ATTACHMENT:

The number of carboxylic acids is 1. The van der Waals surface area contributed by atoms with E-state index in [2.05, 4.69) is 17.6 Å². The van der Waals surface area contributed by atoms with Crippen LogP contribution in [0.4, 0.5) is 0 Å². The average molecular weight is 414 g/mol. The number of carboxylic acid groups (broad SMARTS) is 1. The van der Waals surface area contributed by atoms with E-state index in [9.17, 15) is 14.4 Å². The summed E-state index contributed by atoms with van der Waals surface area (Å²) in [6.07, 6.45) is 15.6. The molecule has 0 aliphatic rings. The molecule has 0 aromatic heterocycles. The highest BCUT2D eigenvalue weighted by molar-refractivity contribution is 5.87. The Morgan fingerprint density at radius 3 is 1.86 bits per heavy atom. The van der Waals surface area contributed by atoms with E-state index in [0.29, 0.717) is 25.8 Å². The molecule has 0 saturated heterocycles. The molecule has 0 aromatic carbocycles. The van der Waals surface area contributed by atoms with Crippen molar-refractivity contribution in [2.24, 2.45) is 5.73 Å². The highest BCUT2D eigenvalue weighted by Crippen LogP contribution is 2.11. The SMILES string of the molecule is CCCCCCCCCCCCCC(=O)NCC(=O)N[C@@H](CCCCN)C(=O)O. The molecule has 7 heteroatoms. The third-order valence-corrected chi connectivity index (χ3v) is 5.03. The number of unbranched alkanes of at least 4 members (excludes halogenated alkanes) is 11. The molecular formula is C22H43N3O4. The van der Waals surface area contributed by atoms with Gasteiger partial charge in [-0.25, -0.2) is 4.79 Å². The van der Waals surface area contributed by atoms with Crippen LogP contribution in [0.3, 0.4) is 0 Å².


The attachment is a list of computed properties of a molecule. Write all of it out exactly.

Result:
The number of carboxylic acids is 1. The van der Waals surface area contributed by atoms with E-state index in [2.05, 4.69) is 17.6 Å². The van der Waals surface area contributed by atoms with Crippen LogP contribution in [0.4, 0.5) is 0 Å². The average molecular weight is 414 g/mol. The number of carboxylic acid groups (broad SMARTS) is 1. The van der Waals surface area contributed by atoms with E-state index in [9.17, 15) is 14.4 Å². The summed E-state index contributed by atoms with van der Waals surface area (Å²) in [6.07, 6.45) is 15.6. The molecule has 0 aliphatic rings. The molecule has 0 aromatic heterocycles. The highest BCUT2D eigenvalue weighted by molar-refractivity contribution is 5.87. The Morgan fingerprint density at radius 3 is 1.86 bits per heavy atom. The van der Waals surface area contributed by atoms with E-state index in [0.29, 0.717) is 25.8 Å². The molecule has 0 saturated heterocycles. The molecule has 0 aromatic carbocycles. The van der Waals surface area contributed by atoms with Crippen molar-refractivity contribution in [2.24, 2.45) is 5.73 Å². The highest BCUT2D eigenvalue weighted by Crippen LogP contribution is 2.11. The SMILES string of the molecule is CCCCCCCCCCCCCC(=O)NCC(=O)N[C@@H](CCCCN)C(=O)O. The molecule has 7 heteroatoms. The third-order valence-corrected chi connectivity index (χ3v) is 5.03. The number of unbranched alkanes of at least 4 members (excludes halogenated alkanes) is 11. The molecular formula is C22H43N3O4. The van der Waals surface area contributed by atoms with Gasteiger partial charge in [-0.25, -0.2) is 4.79 Å². The van der Waals surface area contributed by atoms with Crippen LogP contribution in [0.3, 0.4) is 0 Å².